Grey's Landing Ignimbrite

The Late Miocene Grey's Landing member is a high-grade ignimbrite resulting from Snake-River (SR)-type volcanism (Branney et al., 2008), preserved in the Rogerson Graben and inferred to originate several tens of kilometers to the east, on the southern margin of the Twin Falls eruptive center (Figure 1; Cathey and Nash, 2004; Andrews and Branney, 2011). Detailed studies of the ignimbrite have described a 5–75-m thick deposit unit divided into a (1) basal vitrophyre, overlain by (2) a thick, parataxitic, lithoidal core, (3) a thin upper vitrophyre, and sometimes (4) a non-welded top (Andrews et al., 2008; Andrews and Branney, 2011). The vitrophyres are generally continuous and do not exhibit evidence of any large-scale folding or brittle failure resulting from vigorous post-depositional flow (c.f., Branney et al., 2004). The basal and upper vitrophyres consist of a poorly sorted mixture of densely-welded (~0.075 and 0.095 pore volume fraction, respectively) glass shards with mildly eutaxitic fabrics and containing small amounts (<5%) of microlites of andesine, pigeonite, augite, hypersthene, and titanomagnetite (Figure 2). Previous geothermobarometry study on pigeonite-augite crystal pairs suggests pre-eruptive magmatic temperatures ranging between 900 and 1050°C (Andrews et al., 2008)—a temperature range constrained by setting pressure to 5 kbar (Cathey and Nash, 2004), based on on isotopic analysis for these high-temperature, low d18O rhyolite work (Leeman et al., 2008).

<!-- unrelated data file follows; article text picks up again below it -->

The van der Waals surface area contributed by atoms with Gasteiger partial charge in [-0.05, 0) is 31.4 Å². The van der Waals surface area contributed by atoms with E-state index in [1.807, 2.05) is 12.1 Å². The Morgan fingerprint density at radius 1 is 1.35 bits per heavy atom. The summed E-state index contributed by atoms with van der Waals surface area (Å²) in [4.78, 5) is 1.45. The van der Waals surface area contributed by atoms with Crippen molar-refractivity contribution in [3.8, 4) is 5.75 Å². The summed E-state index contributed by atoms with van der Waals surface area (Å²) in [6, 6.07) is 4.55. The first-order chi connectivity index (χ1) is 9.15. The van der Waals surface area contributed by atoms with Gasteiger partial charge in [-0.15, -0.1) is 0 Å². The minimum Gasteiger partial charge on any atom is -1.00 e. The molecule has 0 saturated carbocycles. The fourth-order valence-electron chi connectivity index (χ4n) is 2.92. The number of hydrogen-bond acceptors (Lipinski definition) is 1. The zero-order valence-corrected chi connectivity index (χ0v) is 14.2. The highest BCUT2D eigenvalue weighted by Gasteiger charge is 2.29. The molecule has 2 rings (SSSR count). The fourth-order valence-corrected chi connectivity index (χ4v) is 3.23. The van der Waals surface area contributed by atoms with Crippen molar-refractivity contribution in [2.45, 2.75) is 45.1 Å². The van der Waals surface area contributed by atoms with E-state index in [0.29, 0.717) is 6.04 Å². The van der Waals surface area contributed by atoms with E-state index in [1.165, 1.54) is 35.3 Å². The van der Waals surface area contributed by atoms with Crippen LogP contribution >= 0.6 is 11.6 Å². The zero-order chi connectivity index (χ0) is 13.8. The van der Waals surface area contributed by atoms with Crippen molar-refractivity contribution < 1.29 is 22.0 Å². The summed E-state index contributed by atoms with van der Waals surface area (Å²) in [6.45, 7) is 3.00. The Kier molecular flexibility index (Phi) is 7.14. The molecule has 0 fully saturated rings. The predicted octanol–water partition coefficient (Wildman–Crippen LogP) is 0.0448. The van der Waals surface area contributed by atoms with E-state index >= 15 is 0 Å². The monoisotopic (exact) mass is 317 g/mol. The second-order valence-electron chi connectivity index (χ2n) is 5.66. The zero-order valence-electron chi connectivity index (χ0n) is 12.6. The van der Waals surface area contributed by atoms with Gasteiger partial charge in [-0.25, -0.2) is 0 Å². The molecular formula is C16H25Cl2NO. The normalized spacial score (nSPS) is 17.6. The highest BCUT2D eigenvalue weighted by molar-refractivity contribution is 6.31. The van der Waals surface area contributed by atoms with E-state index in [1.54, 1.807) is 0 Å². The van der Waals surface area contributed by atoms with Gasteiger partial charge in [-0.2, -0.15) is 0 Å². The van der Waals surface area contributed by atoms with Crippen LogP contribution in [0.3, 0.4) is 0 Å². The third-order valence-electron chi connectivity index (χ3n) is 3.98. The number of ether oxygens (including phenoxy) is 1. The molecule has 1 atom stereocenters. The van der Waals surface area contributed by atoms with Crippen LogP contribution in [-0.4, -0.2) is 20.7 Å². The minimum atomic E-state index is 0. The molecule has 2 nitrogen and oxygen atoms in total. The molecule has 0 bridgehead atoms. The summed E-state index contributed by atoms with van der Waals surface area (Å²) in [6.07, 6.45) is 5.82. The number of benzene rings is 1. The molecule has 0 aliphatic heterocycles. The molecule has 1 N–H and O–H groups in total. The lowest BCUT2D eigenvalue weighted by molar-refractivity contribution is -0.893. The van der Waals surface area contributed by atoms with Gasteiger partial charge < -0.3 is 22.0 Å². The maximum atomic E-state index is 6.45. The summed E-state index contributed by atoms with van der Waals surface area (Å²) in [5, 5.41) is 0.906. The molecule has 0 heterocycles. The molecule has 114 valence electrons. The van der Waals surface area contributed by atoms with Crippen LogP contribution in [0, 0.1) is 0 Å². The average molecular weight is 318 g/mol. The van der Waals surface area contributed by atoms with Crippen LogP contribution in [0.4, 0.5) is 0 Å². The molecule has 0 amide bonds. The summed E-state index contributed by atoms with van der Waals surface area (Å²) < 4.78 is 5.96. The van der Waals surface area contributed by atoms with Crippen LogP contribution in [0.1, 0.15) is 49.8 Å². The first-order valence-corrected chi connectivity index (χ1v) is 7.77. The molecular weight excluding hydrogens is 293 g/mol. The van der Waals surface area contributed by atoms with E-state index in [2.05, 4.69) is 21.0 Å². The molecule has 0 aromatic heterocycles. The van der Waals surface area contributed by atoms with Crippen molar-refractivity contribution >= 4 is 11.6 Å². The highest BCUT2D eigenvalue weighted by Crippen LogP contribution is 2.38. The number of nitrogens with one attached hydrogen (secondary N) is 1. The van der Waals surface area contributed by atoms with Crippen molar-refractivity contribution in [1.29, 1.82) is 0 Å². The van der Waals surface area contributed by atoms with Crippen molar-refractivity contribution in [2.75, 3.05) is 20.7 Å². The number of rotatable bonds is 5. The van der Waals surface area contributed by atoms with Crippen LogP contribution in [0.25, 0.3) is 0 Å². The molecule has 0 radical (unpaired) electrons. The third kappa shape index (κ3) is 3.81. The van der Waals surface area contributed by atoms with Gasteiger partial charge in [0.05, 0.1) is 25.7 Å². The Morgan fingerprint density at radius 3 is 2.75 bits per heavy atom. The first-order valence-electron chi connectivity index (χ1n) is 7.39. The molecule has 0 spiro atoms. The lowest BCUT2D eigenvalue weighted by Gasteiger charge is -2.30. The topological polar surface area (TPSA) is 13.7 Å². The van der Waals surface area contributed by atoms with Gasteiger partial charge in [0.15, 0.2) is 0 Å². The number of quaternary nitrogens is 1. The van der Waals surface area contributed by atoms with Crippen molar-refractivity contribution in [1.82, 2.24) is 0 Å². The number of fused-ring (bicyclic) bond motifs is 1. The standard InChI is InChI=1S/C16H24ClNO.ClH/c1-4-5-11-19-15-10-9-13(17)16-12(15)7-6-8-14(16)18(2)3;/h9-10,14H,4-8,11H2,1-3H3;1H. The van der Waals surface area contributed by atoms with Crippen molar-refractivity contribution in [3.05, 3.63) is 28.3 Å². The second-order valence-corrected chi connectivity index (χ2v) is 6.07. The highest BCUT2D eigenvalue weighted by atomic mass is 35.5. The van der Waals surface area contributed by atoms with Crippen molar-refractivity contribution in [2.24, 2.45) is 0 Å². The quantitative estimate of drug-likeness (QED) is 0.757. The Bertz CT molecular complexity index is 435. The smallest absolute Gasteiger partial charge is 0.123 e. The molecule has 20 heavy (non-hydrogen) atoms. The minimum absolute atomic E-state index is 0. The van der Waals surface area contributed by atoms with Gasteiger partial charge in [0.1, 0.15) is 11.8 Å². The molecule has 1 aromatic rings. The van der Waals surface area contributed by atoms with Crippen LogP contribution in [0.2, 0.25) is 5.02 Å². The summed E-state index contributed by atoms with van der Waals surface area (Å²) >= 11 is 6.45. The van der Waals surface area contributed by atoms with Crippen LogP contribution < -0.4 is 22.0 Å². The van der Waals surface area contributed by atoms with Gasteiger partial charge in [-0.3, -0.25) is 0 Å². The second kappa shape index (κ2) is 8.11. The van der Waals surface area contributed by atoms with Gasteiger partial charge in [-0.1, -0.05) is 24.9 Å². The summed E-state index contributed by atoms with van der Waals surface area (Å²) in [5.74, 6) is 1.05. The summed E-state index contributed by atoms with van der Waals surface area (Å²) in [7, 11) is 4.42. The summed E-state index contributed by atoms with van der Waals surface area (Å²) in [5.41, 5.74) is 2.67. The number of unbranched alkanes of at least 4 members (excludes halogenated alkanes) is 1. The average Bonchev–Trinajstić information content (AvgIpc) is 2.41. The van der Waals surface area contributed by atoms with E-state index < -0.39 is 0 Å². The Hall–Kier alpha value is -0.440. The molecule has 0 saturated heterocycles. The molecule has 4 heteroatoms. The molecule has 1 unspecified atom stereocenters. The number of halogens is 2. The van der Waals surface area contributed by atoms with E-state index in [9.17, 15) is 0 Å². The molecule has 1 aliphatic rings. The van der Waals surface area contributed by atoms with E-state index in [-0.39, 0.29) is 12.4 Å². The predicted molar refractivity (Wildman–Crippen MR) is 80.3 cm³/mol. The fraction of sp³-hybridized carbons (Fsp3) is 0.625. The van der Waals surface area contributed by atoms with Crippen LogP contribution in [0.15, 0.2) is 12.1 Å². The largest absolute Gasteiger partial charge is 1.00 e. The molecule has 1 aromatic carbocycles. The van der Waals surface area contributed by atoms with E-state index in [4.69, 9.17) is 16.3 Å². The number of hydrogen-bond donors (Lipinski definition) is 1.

FIGURE 1
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Figure 1. Extent of the Grey's Landing ignimbrite (shaded in gray) in the Rogerson Gragen, Snake River Plain, Idaho, USA.

FIGURE 2
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Figure 2. Photomicrogragh of the Grey's Landing basal vitrophyre showing a dense agglomerate of eutaxitic glass shards with moderate aspect ratio (3:5). The glass hosts a small amount of plagioclase (Pl), pyroxene (Px), oxide (in white) and pores.

Geochemical Analysis

On the basis of bulk whole-rock analysis, the Grey's Landing ignimbrite comprises an anhydrous, metaluminous rhyolite with 72.5 wt% SiO2 (Table 1; Andrews et al., 2008). The chemical composition of the interstitial glass and, importantly, its volatile content provide some first order constraints on its melt rheology. The glass, as measured by electron probe micro-analysis, is also a metaluminous rhyolite and here we constrain its rheology using the model for hydrous, metaluminous melts (Hess and Dingwell, 1996).

TABLE 1
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Table 1. Chemical composition of the Grey's Landing basal vitrophyre.